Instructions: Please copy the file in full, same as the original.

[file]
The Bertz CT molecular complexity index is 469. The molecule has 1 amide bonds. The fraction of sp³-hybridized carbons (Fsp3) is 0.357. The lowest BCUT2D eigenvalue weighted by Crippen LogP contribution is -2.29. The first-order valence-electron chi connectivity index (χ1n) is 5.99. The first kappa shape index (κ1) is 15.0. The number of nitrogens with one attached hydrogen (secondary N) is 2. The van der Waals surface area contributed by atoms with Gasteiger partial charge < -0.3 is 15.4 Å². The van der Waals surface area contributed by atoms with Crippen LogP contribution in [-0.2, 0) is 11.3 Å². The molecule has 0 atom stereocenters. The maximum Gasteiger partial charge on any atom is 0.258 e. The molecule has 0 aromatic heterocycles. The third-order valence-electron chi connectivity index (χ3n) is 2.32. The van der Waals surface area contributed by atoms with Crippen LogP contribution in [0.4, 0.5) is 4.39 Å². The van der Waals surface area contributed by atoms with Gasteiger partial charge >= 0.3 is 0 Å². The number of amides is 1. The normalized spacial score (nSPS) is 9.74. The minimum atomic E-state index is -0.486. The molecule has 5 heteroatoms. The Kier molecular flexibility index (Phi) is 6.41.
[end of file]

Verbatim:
The Bertz CT molecular complexity index is 469. The molecule has 1 amide bonds. The fraction of sp³-hybridized carbons (Fsp3) is 0.357. The lowest BCUT2D eigenvalue weighted by Crippen LogP contribution is -2.29. The first-order valence-electron chi connectivity index (χ1n) is 5.99. The first kappa shape index (κ1) is 15.0. The number of nitrogens with one attached hydrogen (secondary N) is 2. The van der Waals surface area contributed by atoms with Gasteiger partial charge < -0.3 is 15.4 Å². The van der Waals surface area contributed by atoms with Crippen LogP contribution in [-0.2, 0) is 11.3 Å². The molecule has 0 atom stereocenters. The maximum Gasteiger partial charge on any atom is 0.258 e. The molecule has 0 aromatic heterocycles. The third-order valence-electron chi connectivity index (χ3n) is 2.32. The van der Waals surface area contributed by atoms with Crippen LogP contribution in [0.4, 0.5) is 4.39 Å². The van der Waals surface area contributed by atoms with Gasteiger partial charge >= 0.3 is 0 Å². The number of amides is 1. The normalized spacial score (nSPS) is 9.74. The minimum atomic E-state index is -0.486. The molecule has 5 heteroatoms. The Kier molecular flexibility index (Phi) is 6.41.